With summer in full swing, the National Fire Protection Association (NFPA) and Electrical Safety Foundation International (ESFI) are joining forces to remind people about the potential electrical hazards in swimming pools, hot tubs and spas, on board boats and in the waters surrounding boats, marinas and launch ramps.
An arc flash at the Panda Power station in south Sherman, Texas, sent one employee to the hospital. An employee was de-energizing on a breaker when an arc flash occurred.
The accident happened around 7:30 a.m.
In the first case study, an electrician was working on a circuit breaker panel that he thought was deenergized. After completing the work, the electrician was closing one of the enclosure doors when an arc flash occurred.
An electric arc flash injured a worker at a power generating facility. When the arc flash occurred, a 48-year-old electrician was working on an electrical cabinet that was still powered. The wiring contractor employee suffered second and third-degree burns to his hands, arms and torso.
In general, the employer must:
Assess the workplace to identify employees exposed to hazards from flames or from electric arcs;
Make reasonable estimates of the incident heat energy of any electric-arc hazard to which an employee would be exposed;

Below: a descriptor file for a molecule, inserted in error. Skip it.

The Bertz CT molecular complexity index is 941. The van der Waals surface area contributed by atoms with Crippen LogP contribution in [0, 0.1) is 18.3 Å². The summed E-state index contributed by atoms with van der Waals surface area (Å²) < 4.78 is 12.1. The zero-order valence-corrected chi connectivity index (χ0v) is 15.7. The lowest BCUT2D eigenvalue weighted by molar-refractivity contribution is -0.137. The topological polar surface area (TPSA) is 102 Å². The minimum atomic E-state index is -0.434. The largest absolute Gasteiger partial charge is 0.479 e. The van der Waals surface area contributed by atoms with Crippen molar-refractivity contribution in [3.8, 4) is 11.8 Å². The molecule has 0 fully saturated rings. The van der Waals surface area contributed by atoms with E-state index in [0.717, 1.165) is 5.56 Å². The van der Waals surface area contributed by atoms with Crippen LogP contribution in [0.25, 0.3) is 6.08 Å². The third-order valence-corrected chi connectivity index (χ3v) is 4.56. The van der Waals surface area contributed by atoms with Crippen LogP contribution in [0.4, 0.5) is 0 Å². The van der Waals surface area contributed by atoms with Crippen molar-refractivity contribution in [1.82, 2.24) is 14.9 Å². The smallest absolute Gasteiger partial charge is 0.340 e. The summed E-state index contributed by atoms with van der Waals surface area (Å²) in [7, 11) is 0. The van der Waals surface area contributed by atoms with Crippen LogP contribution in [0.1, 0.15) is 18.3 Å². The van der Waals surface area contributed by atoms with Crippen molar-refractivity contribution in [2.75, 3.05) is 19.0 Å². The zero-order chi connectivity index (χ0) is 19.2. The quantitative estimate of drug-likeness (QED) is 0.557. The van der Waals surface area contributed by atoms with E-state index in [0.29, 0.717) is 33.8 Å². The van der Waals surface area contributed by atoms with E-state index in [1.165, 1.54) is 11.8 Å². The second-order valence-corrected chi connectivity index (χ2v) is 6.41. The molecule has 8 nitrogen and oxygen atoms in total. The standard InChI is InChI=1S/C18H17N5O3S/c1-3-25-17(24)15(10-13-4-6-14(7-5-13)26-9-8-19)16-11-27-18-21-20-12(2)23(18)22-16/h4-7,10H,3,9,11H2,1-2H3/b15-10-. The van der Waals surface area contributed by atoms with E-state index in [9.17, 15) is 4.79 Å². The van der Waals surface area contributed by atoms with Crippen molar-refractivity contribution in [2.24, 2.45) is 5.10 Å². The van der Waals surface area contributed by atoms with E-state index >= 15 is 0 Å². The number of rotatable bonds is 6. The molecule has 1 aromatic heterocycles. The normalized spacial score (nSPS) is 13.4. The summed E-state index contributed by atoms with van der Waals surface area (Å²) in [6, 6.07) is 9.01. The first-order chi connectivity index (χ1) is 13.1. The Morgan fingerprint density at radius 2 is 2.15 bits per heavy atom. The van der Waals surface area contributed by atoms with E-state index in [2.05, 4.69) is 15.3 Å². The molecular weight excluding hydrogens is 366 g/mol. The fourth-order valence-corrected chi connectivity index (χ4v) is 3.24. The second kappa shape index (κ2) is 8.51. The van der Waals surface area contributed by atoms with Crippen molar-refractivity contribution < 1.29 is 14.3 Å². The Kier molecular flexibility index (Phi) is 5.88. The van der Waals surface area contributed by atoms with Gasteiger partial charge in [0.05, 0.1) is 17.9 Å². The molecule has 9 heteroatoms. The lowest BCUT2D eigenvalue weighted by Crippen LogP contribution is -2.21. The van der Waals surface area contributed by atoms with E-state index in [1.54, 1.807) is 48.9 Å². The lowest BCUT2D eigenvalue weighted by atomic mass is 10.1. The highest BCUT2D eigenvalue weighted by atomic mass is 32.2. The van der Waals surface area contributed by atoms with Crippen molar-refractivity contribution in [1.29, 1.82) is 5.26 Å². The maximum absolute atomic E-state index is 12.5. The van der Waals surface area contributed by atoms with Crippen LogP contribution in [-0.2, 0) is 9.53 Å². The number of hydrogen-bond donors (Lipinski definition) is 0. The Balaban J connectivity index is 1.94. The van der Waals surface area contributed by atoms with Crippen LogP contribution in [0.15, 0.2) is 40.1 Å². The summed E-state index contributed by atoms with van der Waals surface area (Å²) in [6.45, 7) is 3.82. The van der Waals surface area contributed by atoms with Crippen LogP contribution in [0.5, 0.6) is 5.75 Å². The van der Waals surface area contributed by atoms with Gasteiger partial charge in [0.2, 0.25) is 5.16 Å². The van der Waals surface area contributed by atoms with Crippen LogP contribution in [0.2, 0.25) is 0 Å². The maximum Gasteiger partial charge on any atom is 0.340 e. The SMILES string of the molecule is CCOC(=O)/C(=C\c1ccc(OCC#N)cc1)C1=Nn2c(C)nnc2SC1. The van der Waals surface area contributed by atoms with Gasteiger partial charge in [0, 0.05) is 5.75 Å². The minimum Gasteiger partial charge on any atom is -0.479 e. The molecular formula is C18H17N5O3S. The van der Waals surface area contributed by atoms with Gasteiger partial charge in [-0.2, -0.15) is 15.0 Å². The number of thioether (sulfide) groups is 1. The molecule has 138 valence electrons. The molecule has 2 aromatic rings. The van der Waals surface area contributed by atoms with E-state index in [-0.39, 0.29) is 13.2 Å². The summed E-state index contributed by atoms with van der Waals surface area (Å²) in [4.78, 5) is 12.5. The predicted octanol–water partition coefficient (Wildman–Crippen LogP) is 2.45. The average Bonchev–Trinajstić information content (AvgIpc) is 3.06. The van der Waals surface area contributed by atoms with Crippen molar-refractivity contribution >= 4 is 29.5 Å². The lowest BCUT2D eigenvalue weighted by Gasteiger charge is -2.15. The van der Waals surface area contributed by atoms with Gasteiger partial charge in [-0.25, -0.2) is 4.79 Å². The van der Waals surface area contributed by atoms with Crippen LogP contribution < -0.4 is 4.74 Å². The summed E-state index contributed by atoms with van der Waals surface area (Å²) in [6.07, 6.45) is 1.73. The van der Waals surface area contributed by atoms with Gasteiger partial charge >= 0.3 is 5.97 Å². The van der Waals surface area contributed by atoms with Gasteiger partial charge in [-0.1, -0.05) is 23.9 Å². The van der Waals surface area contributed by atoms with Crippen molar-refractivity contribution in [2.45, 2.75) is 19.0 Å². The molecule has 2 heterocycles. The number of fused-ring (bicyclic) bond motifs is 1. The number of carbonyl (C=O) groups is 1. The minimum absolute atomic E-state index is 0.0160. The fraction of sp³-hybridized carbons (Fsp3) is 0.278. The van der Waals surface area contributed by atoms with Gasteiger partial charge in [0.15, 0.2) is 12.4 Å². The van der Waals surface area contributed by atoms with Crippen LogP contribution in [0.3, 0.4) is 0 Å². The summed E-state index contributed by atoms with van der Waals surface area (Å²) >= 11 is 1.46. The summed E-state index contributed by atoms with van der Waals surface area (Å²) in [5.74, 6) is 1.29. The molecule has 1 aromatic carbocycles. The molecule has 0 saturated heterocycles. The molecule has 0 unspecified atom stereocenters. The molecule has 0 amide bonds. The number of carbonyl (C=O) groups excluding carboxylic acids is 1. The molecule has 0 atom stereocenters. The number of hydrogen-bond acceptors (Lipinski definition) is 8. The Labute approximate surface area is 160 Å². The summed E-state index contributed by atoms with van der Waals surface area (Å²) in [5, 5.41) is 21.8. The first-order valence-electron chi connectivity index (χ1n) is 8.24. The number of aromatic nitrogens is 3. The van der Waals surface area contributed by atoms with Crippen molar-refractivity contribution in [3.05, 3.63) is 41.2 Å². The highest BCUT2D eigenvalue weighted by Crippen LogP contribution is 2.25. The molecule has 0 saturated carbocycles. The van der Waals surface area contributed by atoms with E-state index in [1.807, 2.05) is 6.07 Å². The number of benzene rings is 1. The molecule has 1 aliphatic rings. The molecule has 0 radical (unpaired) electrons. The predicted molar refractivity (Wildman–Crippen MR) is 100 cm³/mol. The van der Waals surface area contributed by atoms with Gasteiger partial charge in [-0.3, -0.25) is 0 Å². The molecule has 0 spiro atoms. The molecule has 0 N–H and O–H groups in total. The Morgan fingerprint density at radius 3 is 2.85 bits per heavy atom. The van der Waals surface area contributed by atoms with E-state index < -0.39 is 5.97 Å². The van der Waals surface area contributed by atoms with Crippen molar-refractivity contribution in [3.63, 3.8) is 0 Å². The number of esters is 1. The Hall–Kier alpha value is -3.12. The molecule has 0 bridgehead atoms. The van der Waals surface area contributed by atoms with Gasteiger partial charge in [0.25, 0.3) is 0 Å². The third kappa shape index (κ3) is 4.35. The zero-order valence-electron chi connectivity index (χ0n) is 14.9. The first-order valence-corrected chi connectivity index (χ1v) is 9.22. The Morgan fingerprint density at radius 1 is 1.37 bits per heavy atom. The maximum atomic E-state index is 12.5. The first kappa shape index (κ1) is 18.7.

It is estimated that 5 to 10 arc flash explosions occur in electric equipment every day in the United States.
In the mining industry the largest single injury category of electrical injuries are caused by non-contact electrical arcs.
A journeyman electrician and an electrical helper were at a worksite to install a new three-phase run of wire between an existing energized 480-volt circuit breaker panel and a new piece of machinery. During the process, the journeyman electrician attempted to install a missing bolt from a breaker mount on an energized 480-volt bus bar.
Electricity can cause two types of burns: electrical burns from direct contact with current and thermal burns from arc flashes and blasts. An arc flash occurs when powerful, high-amperage currents travel, or arc, through the air. This can occur when high voltage differences exist across a gap between conductors.
Arc flash generally refers to the dangerous exposure to thermal energy released by an arcing fault on an electrical power system. In recent years, arc flash hazards have become a prominent safety issue in many industries.